We close this gap and demonstrate that the non-hermitian Hamiltonians emerging in both fields are identical, and we clarify the why postselection is not necessary to derive a non-hermitian Hamiltonian in strongly correlated materials[8]. Using this knowledge, we propose a method to analyze non-hermitian properties without the necessity of postselection by studying specific response functions of open quantum systems and strongly-correlated systems. We have also shown that non-markovness of the dynamics of the single particles in strongly-correlated electron systems is relevant.

In this seminar, I will shortly explain about the difference between the non-hermitian Hamiltonian in SCES and that in OQS and talk about our recent work[7,8]. I look forward to your participation.

References:

[1] H. Shen, B. Zhen, and L. Fu, Phys. Rev. Lett. 120, 146402 (2018)

[2] Z. Gong, Y. Ashida, K. Kawabata, K. Takasan, S. Higashikawa, and M. Ueda, Phys. Rev. X 8, 031079 (2018)

[3] Y. Ashida, S. Furukawa, and M. Ueda, Nature communications 8, 15791 (2017)

[4] W. Chen, S ̧. K. Özdemir, G. Zhao, J. Wiersig, and L. Yang, Nature 548, 192 (2017)

[5]V. Kozii and L. Fu, arXiv:1708.05841 (2017)

[6]H. Shen and L. Fu, Phys. Rev. Lett. 121, 026403 (2018)

[7]Y. Michishita, T. Yoshida and R. Peters PRB: 101(8),085122(2020)

[8]Y. Michishita, and R. Peters arXiv: 2001.09045(2020)

## QM Seminar Speaker Daniil Antonenko (Landau Institute / Skoltech) Wednesday, March 4 pm in Le Conte 402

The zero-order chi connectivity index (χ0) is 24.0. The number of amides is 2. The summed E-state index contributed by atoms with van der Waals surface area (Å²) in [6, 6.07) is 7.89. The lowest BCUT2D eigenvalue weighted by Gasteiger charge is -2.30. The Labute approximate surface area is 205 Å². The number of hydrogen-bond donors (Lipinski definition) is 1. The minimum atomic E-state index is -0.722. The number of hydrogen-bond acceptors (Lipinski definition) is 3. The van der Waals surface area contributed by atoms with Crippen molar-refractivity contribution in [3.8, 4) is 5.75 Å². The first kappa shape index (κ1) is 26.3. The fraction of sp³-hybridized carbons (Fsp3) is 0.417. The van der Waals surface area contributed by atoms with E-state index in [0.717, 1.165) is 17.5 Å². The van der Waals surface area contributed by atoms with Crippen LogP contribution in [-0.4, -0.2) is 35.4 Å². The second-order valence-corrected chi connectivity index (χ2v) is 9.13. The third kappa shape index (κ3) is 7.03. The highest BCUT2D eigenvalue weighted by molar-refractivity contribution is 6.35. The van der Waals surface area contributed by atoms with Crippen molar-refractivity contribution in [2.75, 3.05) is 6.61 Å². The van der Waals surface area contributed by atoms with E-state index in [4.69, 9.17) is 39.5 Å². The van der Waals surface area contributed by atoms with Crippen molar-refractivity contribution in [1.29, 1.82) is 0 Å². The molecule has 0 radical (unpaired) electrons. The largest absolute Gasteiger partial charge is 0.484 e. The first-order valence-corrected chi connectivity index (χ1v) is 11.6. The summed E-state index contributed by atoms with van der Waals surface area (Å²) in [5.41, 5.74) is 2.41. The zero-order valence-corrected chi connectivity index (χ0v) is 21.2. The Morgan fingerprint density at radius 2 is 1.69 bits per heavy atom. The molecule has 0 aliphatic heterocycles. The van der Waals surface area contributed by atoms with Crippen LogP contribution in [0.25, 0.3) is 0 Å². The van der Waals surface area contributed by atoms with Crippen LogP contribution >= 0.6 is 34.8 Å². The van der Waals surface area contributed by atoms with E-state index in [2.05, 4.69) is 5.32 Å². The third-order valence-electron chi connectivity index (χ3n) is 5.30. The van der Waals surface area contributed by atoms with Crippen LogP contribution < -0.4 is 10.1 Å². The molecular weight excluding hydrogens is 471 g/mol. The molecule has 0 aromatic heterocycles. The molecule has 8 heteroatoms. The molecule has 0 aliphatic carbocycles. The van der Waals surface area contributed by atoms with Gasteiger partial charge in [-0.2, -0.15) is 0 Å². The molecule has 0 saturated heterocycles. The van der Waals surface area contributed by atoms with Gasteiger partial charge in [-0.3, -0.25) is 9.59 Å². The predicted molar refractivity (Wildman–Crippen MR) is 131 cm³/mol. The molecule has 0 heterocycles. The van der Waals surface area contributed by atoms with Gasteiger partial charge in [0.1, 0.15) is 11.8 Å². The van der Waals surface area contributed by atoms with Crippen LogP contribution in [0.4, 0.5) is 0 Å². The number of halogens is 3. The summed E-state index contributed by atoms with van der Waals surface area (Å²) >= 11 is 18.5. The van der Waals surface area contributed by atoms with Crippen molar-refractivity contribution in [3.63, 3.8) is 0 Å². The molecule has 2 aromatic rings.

**Host** Vlad Kozii/Joel Moore**Time/Venue** Tomorrow, Wednesday, March 4 pm in Le Conte 402**Title** Mesoscopic conductance fluctuations in topological superconducting wires**Abstract** We study quasiparticle transport in the bulk of disordered topological superconducting wires (length L) of symmetry class D, which can have a pair of edge Majorana states. Our focus is the critical regime between topological and critical phases, in which average conductance <g> scales as 1/\sqrt{L} at large L. We calculate conductance variance var g with the help of n = 2 (two-replica) nonlinear supersymmetric sigma-model, which boils down to the Fourier analysis on the sigma-model supermanifold. Eigenfunctions of the corresponding Laplace-Beltrami operator were constructed with the help of Iwasawa parametrisation. We obtained explicit expression for var g at arbitrary L in the diffusive regime, which describes the crossover from the regime of Drude conductivity at small lengths to the regime of a broad conductance distribution at large lengths. Also we analyse the case of left/right channels imbalance, which is described by a sigma-model with Wess-Zumino-Witten topological term.